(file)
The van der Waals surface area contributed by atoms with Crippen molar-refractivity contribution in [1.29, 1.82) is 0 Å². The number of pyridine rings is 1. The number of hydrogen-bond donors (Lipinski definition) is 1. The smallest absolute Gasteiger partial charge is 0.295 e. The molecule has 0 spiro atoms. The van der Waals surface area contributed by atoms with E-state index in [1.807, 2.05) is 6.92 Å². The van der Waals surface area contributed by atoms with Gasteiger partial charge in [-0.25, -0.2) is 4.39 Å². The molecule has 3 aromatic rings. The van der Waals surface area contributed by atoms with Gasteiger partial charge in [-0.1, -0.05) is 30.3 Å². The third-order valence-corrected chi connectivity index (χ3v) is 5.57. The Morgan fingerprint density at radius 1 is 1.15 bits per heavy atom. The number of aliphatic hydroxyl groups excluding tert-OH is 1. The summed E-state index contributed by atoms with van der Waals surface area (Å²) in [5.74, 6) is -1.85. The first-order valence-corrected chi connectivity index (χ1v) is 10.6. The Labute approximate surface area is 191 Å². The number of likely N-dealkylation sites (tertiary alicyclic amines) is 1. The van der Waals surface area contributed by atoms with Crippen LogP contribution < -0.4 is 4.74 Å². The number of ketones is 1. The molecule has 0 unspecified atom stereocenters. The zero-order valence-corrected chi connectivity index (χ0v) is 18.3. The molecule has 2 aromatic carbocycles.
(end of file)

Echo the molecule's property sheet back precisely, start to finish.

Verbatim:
The van der Waals surface area contributed by atoms with Crippen molar-refractivity contribution in [1.29, 1.82) is 0 Å². The number of pyridine rings is 1. The number of hydrogen-bond donors (Lipinski definition) is 1. The smallest absolute Gasteiger partial charge is 0.295 e. The molecule has 0 spiro atoms. The van der Waals surface area contributed by atoms with E-state index in [1.807, 2.05) is 6.92 Å². The van der Waals surface area contributed by atoms with Gasteiger partial charge in [-0.25, -0.2) is 4.39 Å². The molecule has 3 aromatic rings. The van der Waals surface area contributed by atoms with Gasteiger partial charge in [-0.1, -0.05) is 30.3 Å². The third-order valence-corrected chi connectivity index (χ3v) is 5.57. The Morgan fingerprint density at radius 1 is 1.15 bits per heavy atom. The number of aliphatic hydroxyl groups excluding tert-OH is 1. The summed E-state index contributed by atoms with van der Waals surface area (Å²) in [5.74, 6) is -1.85. The first-order valence-corrected chi connectivity index (χ1v) is 10.6. The Labute approximate surface area is 191 Å². The number of likely N-dealkylation sites (tertiary alicyclic amines) is 1. The van der Waals surface area contributed by atoms with Crippen LogP contribution < -0.4 is 4.74 Å². The number of ketones is 1. The molecule has 0 unspecified atom stereocenters. The zero-order valence-corrected chi connectivity index (χ0v) is 18.3. The molecule has 2 aromatic carbocycles.